Quick: name a famous inventor. Is it a man? Women continue to fight hard to gain recognition as inventors. Scientific fields and patenting usually favor the dudes, but women created a lot of things that make our modern lives easy and efficient. We were inspired by Mental Floss's list of inventions by ladies and wanted to share them (and add a few), so take a look at twenty five items to be thankful for, and give these women a big round of applause!
1. The First Computer
Grace Hopper, with the help of colleague Howard Aiken, constructed the first computer in 1944. It was so huge it filled up an entire room. She also designed the device that enables computers to interpret language into code, and she had a big part in creating the first programming language.
2. The Foldaway Bed
In 1885, Sarah Goode became the first African American woman to receive a patent. Her invention? The cabinet bed, folding bed that made for a comfy night’s sleep and maximum square footage!
3. White Out
In 1958, Bette Nesmith Graham patented something she used in secret: liquid paper. She used white paint to cover her own errors, and eventually perfected a formula similar to the one we use today.
Josephine Cochrane saw that her staff struggled with hand-washing dishes, and in 1886, she invented and patented the first dishwasher.
Elizabeth Magie set out to create an educational board game used to teach economic theories about renting, tax-paying, and land-grabbing. She completed it in 1906, and decades later, it was sold to Parker Brothers and given the title Monopoly. Magie only made five hundred dollars off of her brilliant invention.
In 1951, Marion Donovan created and patented the waterproof diaper cover. She sold it to Keko Corporation for one million dollars and it was then used to design the disposable diapers we use today.
7. ABC Blocks
In 1882, Adeline Whitney (who, sadly, was an anti-suffrage activist) created alphabet blocks to help children learn how to spell.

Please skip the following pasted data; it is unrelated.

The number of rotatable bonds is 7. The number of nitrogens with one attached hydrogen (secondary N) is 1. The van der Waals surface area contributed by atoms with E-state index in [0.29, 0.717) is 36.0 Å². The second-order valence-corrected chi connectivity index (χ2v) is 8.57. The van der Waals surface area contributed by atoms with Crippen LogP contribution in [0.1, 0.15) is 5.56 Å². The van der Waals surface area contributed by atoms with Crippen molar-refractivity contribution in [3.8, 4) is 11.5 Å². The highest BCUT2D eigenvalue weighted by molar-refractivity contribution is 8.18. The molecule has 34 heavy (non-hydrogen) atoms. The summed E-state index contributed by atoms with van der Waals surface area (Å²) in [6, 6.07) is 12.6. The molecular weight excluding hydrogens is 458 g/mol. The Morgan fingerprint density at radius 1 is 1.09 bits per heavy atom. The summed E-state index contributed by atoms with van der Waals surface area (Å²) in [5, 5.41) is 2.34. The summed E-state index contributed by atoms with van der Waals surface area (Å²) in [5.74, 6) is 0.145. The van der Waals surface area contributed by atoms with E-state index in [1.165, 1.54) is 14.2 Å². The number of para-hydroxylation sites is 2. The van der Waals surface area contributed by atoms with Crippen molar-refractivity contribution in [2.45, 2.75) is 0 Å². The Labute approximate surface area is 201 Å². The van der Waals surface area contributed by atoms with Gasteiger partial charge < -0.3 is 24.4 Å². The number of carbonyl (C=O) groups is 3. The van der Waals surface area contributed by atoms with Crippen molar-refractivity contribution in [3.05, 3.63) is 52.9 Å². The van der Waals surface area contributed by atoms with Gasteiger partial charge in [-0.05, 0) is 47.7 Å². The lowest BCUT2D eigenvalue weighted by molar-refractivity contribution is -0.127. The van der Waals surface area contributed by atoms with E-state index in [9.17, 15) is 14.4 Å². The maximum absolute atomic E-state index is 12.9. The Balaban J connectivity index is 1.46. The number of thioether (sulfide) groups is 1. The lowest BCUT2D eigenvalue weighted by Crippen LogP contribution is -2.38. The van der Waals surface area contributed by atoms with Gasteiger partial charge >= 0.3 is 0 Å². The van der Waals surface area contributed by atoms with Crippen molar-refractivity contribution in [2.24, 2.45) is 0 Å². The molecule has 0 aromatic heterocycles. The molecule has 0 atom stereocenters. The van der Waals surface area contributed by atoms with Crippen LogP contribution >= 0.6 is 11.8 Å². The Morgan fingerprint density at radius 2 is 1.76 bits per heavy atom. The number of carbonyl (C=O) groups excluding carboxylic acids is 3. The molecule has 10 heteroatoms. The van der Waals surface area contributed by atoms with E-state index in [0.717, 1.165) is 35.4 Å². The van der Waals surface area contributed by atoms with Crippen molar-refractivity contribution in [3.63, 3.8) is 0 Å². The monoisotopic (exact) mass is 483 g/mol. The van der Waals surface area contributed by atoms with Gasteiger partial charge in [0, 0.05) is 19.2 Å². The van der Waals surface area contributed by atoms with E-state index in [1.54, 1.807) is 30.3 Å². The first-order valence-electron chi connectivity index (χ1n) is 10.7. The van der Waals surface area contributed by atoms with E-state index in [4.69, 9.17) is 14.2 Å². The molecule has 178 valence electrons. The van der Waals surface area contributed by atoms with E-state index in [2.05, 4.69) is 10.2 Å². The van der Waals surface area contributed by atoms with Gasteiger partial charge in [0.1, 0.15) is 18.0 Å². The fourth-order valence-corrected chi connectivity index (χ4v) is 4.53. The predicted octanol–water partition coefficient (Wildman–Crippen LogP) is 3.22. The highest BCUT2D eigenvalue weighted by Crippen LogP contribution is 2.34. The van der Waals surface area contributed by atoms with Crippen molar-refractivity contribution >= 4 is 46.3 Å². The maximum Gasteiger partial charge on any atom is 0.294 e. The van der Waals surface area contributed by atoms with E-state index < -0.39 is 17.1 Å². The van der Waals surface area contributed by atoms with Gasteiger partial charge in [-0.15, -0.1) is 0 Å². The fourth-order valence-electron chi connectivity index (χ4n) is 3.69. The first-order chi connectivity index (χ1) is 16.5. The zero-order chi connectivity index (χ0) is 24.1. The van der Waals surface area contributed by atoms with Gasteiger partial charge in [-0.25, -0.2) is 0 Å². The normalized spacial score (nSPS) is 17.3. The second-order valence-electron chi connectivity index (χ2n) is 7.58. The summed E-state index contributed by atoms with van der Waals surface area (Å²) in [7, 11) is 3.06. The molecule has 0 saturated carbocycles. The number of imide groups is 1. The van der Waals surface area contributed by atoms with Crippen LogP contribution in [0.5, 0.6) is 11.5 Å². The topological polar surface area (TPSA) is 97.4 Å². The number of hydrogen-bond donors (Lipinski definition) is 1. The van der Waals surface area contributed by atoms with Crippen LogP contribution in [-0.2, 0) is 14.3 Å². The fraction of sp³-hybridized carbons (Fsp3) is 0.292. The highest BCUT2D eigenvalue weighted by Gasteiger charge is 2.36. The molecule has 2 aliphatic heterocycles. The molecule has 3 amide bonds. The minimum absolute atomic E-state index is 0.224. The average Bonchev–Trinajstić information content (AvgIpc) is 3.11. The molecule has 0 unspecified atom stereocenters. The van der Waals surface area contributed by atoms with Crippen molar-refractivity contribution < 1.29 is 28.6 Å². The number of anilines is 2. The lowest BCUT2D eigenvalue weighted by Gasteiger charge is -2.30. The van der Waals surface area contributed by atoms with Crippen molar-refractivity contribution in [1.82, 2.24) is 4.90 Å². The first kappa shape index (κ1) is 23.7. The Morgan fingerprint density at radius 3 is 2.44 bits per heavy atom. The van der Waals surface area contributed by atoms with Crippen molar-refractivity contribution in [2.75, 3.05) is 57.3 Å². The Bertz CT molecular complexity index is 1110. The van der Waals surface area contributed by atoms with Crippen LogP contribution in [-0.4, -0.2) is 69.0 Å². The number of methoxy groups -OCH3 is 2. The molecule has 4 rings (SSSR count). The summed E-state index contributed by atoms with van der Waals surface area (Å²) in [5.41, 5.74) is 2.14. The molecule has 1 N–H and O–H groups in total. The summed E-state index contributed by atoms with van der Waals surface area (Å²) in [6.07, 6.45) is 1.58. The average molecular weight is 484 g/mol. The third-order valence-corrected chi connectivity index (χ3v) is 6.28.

8. The APGAR Test
OB anesthesiologist Dr. Virginia Apgar began testing the vital signs of newborns in 1952. We still use the test today to detect if children need immediate medical attention after birth.
9. Handy Retractable Dog Leashes
Want a leash that gives your pup amble sniffing room? In 1908, Mary Delaney invented those awesome leads that can be adjusted according to your doggie’s desires.
10. Solar Houses
With the help of architectural wiz Eleanor Raymond, Maria Telke, a biophysicist, invented the solar house using salt that contained sulfuric acid. Dover house, as it was called, stayed warm and cozy for three years.
11. Invisible Glass
GE’s first lady scientist, Katharine Blodgett, invented the distortion and glare-free glass we use in cameras and glasses in 1935 by placing a monomolecular coating over glass and metal.
In 1952, Patsy Sherman’s lab assistant accidentally spilled some fluorochemical rubber on a shoe. When the chemist found it wouldn’t come off, she figured out that it repelled liquids, and Scotchguard was born.
13. Paper Bags
In 1968, Margaret Knight worked in a cotton mill, and she engineered a machine that was able to mold paper bags with flat bottoms to allow for maximum packing space.
14. Foot-Pedal Trashcans
Lillian Gilbreth made waste-disposal a lot less inconvenient when she added the foot pedal to trashcans in the early 1900s. She also added handy shelved to the inside of fridge doors.
15. Windshield Wipers
In 1903, Mary Anderson made it possible for all of us to drive in the rain and snow when she invented the windshield wiper. Skeptics doubted her, thinking it would be dangerous to drive with the wipers, but she certainly showed ’em all.
Chemist Stephanie Kwolek accidentally invented the bullet-proof material in 1966 while designing lighter car tires. Kevlar now makes up police vests and other lightweight yet impenetrable tools.
17. Signal Flares
Widow Martha Coston found her late husband’s notebook, and it contained plans for signal flares. She spent ten years working with scientists to make her husband’s dream come true, and now we can easily communicate with the ground while traveling on water or air.
18. Submarine Telescopes
In 1945, Sarah Mather invented the telescopes and lamps used on-board submarines today.
19. Circular Saws
Tabitha Babbitt, a weaver, designed a circular saw and attached it to a spinning wheel. Unfortunately, the invention was frowned upon by her Shaker community, but it is still widely used.
20. Chocolate Chip Cookies
Lodge owner Ruth Wakefield ran out of baking chocolate one day, so she broke up a chocolate bar, hoping it would melt and mix with the rest of the cookie. It didn’t, and the delish chocolate chip cookie was born!
21. Fire Escapes
Anna Connelly patented the external staircase in 1897. It caught on like wildfire!
The opinions expressed on the BUST blog are those of the authors themselves and do not necessarily reflect the position of BUST Magazine or its staff.
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